Archie Comics is releasing a new series building out their universe with three titles and this week it includes the famed female flings of Archie. The creative team behind it is something else, but is it good?
Betty and Veronica #1 (Archie Comics)
So what’s it about? The official Archie synopsis reads:
IT’S BETTY VS. VERONICA! The most highly-anticipated debut in comics history is here! Betty and Veronica are America’s sweethearts… until they turn on each other! “Pops’ Chocklit Shoppe is being taken over by a huge coffee company. When Betty and Veronica go head-to-head over the issue, all bets are off! Friendships will shatter. Cities will burn. Nails will be broken. Betty and Veronica are back in this ALL-NEW #1 from comics legend Adam Hughes (Wonder Woman, Catwoman)!
You can check out all the variant covers of this book over on our official preview.
Why does this book matter?
With art and writing by Adam Hughes you know you’re going to be in for one of those Woody Allen-like experiences where his voice is incredibly clear. If you’re at all interested in high school drama this is a must read of 2016.
Fine, you have my attention. What’s good about it?
A perfectly reasonable conversation.
There are quite a few things Hughes does well with this issue and the biggest win is the dialogue. Good thing too, because there is a lot of it in this issue. The characters speak in such a way that I often wondered if I was peering in on real teenager banter. Whether or not this is how kids talk is beyond me, but it certainly sounds fluid and realistic. Throughout the issue the characters use fun nicknames, silly voices, and slang which makes the dialogue read in a fun and modern way.
We open on Jughead and Archie discussing who would win in a fight, Santa Claus or the Easter Bunny. It’s the nonsensical sort of conversation we’ve all heard when we were younger, but it’s also fun to see what sort of explanations they have for the winner of the multiple duels they suggest. It’s also a fitting conversation considering what this comic book is about: Betty vs. Veronica!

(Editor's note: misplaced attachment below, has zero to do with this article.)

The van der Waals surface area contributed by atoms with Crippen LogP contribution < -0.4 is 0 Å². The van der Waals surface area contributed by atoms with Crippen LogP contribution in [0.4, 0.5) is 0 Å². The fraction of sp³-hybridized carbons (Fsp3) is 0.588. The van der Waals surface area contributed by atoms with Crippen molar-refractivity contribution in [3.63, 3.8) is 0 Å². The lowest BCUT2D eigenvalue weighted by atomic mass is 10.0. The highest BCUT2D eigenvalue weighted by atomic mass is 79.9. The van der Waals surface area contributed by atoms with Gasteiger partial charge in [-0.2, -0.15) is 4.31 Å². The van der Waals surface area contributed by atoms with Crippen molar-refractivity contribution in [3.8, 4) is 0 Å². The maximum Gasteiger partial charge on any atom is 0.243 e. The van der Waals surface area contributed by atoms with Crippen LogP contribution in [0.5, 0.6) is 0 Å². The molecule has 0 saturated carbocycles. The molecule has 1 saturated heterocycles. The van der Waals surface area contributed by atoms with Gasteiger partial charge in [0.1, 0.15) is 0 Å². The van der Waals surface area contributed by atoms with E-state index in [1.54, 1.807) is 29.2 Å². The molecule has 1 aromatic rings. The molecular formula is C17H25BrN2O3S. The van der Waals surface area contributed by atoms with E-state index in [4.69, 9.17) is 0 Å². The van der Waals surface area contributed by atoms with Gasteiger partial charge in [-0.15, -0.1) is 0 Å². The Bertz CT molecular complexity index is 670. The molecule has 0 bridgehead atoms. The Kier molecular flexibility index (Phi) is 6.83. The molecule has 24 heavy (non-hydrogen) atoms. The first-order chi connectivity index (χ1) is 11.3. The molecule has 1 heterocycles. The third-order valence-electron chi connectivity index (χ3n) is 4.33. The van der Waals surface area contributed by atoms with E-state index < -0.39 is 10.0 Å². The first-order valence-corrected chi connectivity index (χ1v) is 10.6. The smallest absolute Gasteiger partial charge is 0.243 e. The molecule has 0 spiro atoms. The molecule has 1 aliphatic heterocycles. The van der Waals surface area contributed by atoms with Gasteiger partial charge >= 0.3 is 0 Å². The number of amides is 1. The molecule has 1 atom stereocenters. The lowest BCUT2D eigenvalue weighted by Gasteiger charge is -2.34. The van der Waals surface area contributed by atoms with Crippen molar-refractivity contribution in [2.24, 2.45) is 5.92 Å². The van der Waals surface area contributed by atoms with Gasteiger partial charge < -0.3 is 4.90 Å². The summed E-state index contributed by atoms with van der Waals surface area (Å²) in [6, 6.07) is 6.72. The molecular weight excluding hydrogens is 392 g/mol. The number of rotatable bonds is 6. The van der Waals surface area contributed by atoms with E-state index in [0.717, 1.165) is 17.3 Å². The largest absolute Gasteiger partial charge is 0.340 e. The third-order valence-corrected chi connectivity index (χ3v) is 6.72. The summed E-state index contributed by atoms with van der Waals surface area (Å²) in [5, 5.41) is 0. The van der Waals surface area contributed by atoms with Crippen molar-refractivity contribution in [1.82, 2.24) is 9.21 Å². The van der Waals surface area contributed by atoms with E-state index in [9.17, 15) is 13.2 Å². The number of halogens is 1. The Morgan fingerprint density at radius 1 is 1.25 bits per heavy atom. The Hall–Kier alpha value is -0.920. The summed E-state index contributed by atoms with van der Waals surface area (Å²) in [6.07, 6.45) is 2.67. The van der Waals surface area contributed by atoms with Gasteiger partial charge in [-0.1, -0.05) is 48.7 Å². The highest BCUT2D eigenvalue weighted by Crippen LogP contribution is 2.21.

It also opens and closes (with a check in or two too) with Jughead’s dog Hot Dog which surprisingly works. It gives the read a fun and somewhat lighter feel right off the bat which helps even out the realistic sounding dialogue. This dog explains what’s going on by breaking the fourth wall in more ways than one, which allows for a bit of cheeky commentary.
The best element of the book–and what people will be talking about most I’m sure–is the art. Set during the fall, the crisp leaves are nearly constantly falling from the trees giving the story a whimsical feel, and Hughes does an exceptional job rendering the surroundings of the characters. There are quite a few ways he tells the story via layouts, mixing things up and keeping us on our toes (and, at one point, the characters off them!). This is the type of art you can easily linger on a single panel for much longer than needed just soaking in the detail. Case in point, Veronica is reaching up on a window sill to speak to her Mee-Maw and by doing so we can see the muscularity of her legs. In the same panel we see the other characters reacting to her conversation and of course a few leaves floating in the wind too.
Hughes’ customary photorealistic faces are on full display, which gives this a very TV show feel. Every shout, scream, and concerned face is quite something and it’s the sort of thing you need to take in slowly to truly appreciate.
How is she so strong?
The colors by José Villarrubia do a lot for the art, giving it a flashback sort of feel that’s somewhat whimsical. Maybe it’s because fall is my favorite season, but damn do these leaves look good. There’s a bit of warmth in the cheeks of the characters, which helps imbue a sense of chill just right or the time this story takes place.
It can’t be perfect can it?
Ultimately there’s a lot said in this issue, but not a lot happens. While the dialogue is good, there isn’t quite enough going on to keep your interest up throughout the issue. More than once I wished the story would get on with it, but maybe that’s not the point at all with a comic book like this. We’re getting a slice of teenager life after all. That being said, when you finish this issue you’ll realize not a lot happened.
Is It Good?
If you ever wanted to read a comic that made you feel like you were a fly on the wall of a group of teenagers this is for you. The dialogue is natural, interesting, and most importantly great at revealing character. The art is fantastic too, nailing every emotion on these bright characters.